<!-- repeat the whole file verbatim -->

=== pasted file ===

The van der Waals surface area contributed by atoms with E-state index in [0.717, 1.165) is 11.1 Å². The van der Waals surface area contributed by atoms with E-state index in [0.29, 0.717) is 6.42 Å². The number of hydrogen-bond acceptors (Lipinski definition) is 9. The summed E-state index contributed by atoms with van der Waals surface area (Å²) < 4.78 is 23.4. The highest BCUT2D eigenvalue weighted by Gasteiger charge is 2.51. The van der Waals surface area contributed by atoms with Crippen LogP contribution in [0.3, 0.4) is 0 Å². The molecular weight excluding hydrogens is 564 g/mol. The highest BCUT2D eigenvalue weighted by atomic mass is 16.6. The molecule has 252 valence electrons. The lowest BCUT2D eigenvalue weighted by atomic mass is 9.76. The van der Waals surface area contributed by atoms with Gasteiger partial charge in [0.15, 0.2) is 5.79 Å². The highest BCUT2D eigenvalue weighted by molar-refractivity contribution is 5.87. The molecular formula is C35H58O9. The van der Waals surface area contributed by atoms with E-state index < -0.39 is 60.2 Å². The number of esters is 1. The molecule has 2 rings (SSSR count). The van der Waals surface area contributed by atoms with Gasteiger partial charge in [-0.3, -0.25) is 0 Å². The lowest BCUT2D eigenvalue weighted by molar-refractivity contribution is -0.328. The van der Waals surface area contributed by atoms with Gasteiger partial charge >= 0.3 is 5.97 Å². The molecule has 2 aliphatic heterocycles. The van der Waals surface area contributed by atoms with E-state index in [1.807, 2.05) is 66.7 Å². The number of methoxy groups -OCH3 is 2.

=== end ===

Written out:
The van der Waals surface area contributed by atoms with E-state index in [0.717, 1.165) is 11.1 Å². The van der Waals surface area contributed by atoms with E-state index in [0.29, 0.717) is 6.42 Å². The number of hydrogen-bond acceptors (Lipinski definition) is 9. The summed E-state index contributed by atoms with van der Waals surface area (Å²) < 4.78 is 23.4. The highest BCUT2D eigenvalue weighted by Gasteiger charge is 2.51. The van der Waals surface area contributed by atoms with Crippen LogP contribution in [0.3, 0.4) is 0 Å². The molecular weight excluding hydrogens is 564 g/mol. The highest BCUT2D eigenvalue weighted by atomic mass is 16.6. The molecule has 252 valence electrons. The lowest BCUT2D eigenvalue weighted by atomic mass is 9.76. The van der Waals surface area contributed by atoms with Gasteiger partial charge in [0.15, 0.2) is 5.79 Å². The highest BCUT2D eigenvalue weighted by molar-refractivity contribution is 5.87. The molecular formula is C35H58O9. The van der Waals surface area contributed by atoms with E-state index < -0.39 is 60.2 Å². The number of esters is 1. The molecule has 2 rings (SSSR count). The van der Waals surface area contributed by atoms with Gasteiger partial charge in [-0.3, -0.25) is 0 Å². The lowest BCUT2D eigenvalue weighted by molar-refractivity contribution is -0.328. The van der Waals surface area contributed by atoms with Gasteiger partial charge >= 0.3 is 5.97 Å². The molecule has 2 aliphatic heterocycles. The van der Waals surface area contributed by atoms with E-state index in [1.807, 2.05) is 66.7 Å². The number of methoxy groups -OCH3 is 2.